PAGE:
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A Syrian refugee from Aleppo, Mustafa has been written up many times since her astonishing 3,500-hundred mile journey from home to safety in Wesseling, Germany: in a wheelchair. She has cerebral palsy. And the overland route she and her siblings had to take traces amazing arcs on a map: Syria to Turkey to Greece to Macedonia to Serbia to Hungary to Slovenia to Austria to Germany.
She was interviewed yesterday afternoon (October 20) in a “Meet the Author” conversation on the Publishing Perspectives Stage with our Paris-based correspondent Olivia Snaije. Mustafa also appeared yesterday morning at the Open Stage in the Agora, in an interview with Newsweek magazine.
Our quote is from the very first part of Mustafa’s book, Nujeen: One Girl’s Journey from War-Torn Syria in a Wheelchair, and from an early section of her ordeal. It’s in the same early lines that you learn that her aunt and uncle “were shot dead by Daesh snipers” at a funeral in the city of Kobane—“a day I don’t want to think about.”
Mustafa’s book as told to Sunday Times journalist Christina Lamb was released last month by HarperCollins in nine languages including German, Swedish, Finnish, Danish, Italian, French, Dutch, Spanish, and Portuguese. Lamb is also the co-author of I Am Malala with Malala Yousafszai, and her fluency in portraying the resilience and determination of these young survivors is clearly on view again in this new book.
As chatty as any 17-year-old, she jumps into an after-school interview with Publishing Perspectives with happy, effusive charm.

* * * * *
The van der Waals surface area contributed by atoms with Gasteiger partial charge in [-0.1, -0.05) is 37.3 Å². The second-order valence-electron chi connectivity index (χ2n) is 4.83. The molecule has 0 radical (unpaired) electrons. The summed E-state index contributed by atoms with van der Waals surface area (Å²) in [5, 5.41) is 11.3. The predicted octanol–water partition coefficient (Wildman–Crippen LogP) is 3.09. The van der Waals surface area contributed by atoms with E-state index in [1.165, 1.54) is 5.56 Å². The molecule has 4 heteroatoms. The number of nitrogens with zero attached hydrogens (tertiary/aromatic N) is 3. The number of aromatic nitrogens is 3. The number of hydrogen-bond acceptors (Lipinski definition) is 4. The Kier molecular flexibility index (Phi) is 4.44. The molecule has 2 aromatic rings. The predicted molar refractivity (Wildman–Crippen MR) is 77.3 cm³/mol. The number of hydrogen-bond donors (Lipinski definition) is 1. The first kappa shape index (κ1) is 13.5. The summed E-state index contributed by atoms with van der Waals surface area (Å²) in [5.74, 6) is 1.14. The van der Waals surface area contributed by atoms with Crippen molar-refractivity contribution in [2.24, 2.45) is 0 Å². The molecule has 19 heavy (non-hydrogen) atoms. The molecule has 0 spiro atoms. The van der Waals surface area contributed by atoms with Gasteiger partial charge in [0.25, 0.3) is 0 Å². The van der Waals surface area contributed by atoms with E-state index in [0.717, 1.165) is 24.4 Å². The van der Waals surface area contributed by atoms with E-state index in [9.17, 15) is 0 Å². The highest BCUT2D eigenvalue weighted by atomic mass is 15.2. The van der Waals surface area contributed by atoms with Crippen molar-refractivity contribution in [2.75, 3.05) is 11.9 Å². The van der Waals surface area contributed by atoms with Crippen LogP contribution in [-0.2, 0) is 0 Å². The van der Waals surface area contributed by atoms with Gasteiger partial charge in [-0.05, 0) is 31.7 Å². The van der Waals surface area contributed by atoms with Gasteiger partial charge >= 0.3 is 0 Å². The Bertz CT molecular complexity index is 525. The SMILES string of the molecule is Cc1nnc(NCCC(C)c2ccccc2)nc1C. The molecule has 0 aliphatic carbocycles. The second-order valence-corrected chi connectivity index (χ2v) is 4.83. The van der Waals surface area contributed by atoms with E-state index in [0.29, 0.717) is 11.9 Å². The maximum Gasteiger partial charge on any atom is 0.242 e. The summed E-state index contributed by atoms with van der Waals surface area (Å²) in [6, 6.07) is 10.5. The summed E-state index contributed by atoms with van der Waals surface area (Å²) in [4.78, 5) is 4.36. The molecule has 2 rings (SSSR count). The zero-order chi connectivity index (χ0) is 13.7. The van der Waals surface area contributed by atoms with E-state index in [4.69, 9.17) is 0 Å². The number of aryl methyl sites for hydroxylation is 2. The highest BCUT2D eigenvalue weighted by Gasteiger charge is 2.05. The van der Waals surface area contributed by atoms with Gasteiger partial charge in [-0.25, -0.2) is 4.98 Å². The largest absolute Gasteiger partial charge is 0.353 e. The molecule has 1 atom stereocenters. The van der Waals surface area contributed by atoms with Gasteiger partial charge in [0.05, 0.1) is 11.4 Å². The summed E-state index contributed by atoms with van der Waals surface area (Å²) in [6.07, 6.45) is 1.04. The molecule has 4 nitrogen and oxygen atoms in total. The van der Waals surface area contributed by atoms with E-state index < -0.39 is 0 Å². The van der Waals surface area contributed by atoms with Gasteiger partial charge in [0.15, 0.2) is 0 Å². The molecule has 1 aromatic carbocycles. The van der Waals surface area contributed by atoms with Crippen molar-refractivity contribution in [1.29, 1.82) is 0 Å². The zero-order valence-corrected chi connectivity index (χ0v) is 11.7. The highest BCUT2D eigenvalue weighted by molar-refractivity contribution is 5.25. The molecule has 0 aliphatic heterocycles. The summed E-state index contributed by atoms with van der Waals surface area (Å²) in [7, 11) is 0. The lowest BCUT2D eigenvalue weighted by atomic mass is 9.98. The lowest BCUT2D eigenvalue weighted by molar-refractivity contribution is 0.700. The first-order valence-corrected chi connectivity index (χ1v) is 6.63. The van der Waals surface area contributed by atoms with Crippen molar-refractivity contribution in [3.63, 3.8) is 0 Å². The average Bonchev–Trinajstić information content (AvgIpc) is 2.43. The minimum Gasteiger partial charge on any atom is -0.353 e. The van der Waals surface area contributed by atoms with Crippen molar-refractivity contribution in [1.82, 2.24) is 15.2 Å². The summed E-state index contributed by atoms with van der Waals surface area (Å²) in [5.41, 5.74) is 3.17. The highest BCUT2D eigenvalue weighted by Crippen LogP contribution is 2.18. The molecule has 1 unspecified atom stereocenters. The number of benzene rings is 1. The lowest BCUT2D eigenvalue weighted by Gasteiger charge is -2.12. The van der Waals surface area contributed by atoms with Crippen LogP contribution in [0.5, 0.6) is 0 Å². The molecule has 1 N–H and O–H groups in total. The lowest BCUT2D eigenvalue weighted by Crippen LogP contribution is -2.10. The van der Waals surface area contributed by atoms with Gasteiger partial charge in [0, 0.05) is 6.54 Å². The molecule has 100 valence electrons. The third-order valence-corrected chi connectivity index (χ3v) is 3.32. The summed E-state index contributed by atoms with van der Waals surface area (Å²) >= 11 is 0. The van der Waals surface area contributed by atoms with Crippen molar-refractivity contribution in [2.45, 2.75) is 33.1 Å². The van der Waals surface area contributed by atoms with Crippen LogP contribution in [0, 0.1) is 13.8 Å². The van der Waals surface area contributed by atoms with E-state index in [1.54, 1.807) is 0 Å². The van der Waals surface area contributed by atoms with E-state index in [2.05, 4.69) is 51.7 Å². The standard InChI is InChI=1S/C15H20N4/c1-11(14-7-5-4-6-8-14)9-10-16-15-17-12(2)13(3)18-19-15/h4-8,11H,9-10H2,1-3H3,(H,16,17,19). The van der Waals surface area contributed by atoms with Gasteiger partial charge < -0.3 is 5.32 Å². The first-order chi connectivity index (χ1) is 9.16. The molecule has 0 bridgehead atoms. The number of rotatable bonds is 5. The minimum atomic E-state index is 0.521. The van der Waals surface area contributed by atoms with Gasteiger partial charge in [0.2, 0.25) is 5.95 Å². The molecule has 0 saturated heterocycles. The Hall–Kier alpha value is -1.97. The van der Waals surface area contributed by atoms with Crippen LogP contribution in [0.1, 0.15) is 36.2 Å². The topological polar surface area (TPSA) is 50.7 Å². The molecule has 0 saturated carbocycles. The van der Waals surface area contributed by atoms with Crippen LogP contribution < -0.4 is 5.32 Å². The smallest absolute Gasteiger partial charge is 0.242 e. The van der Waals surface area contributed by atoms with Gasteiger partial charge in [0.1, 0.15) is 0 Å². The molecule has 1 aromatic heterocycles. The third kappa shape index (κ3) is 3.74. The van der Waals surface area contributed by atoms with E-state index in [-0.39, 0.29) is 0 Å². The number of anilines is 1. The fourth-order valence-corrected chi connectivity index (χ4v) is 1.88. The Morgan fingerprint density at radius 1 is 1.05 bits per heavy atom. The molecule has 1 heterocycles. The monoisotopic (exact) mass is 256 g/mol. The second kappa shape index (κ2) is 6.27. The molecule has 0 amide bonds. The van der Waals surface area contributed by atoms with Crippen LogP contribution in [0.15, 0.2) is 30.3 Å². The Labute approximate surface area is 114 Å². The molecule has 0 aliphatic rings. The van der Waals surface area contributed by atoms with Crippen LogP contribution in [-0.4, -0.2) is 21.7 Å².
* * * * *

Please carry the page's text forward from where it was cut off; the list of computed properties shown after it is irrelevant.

Quickly, we get to the question of the profound difference between her life today in a suburban setting near Cologne and the stark trials she has faced down to be there.
“I feel like Alice in Wonderland,” she tells us with a giggle. “But I still recall the sensations, the feelings I had” on her long journey. “It doesn’t yet feel far enough away yet to seem like a dream.”
“I laugh at the reactions people have,” she confides, “about my being in a wheelchair.” Known far more widely for the sheer feat of her escape from Syria than for her medical condition, she says, she can still shock people who don’t realize until they meet her that she doesn’t walk. “I sometimes forget myself,” she says.
“But you know, I think I’m destined to be different from everyone else.”
In Aleppo, she says, there were many happy times. She’s a football fan and adores tennis, comparing notes excitedly about Novak Djokovic, Rafa Nadal, and Roger Federer. She’s keen to know more about the rising Austrian champion Dominic Thiem.
“There were happy and homey times,” she says. “And I was 12,” she says, when “we began to get surrounded by ISIS. I didn’t know if I was going to live again another day. I thought the helicopter would just come by and drop a bomb on us when we were asleep.”
This continual fear of attack, she says, was the hardest thing for her to handle. “Our rooms at home would vibrate” with the concussions of explosions at times.
Although now she says she feels very much a part of her new community and seen as her own person, she talks movingly of “how they look at you, how you’re seen” when you’re a refugee.
“Sometimes you’re detained,” she says, as she was in what she calls the worst part of her journey in Slovenia. “You’re in a police station, or being interrogated. You feel like an epidemic. Like they’re trying to protect their people from you. It’s the attitude. People thought wrong of me, but we are peaceful people, we don’t want to hurt anybody.”
She’s been in Germany for a bit over a year, and she’s still awed by the fact that a book has been created about her. The connection was made through a BBC News crew at the Hungarian border with Serbia. As things came together, she’s says, “I met Christina and I knew who Malala was, of course, so I knew this was huge.” There’s not a trace of irony in her voice when she says, “They really threw the bombshell on me when they said they wanted to do a book.”
And Nujeen Mustafa will be very much in her element in Frankfurt this week. “I love writers,” she says, “because I think they’re very deep people who love expressing and writing down ideas. Christina was a wonderful companion. And the idea that somebody would care about just a girl who’s 16.”
“But this was my opportunity to do a good thing. I’ve always looked for a way to make the world a better place.”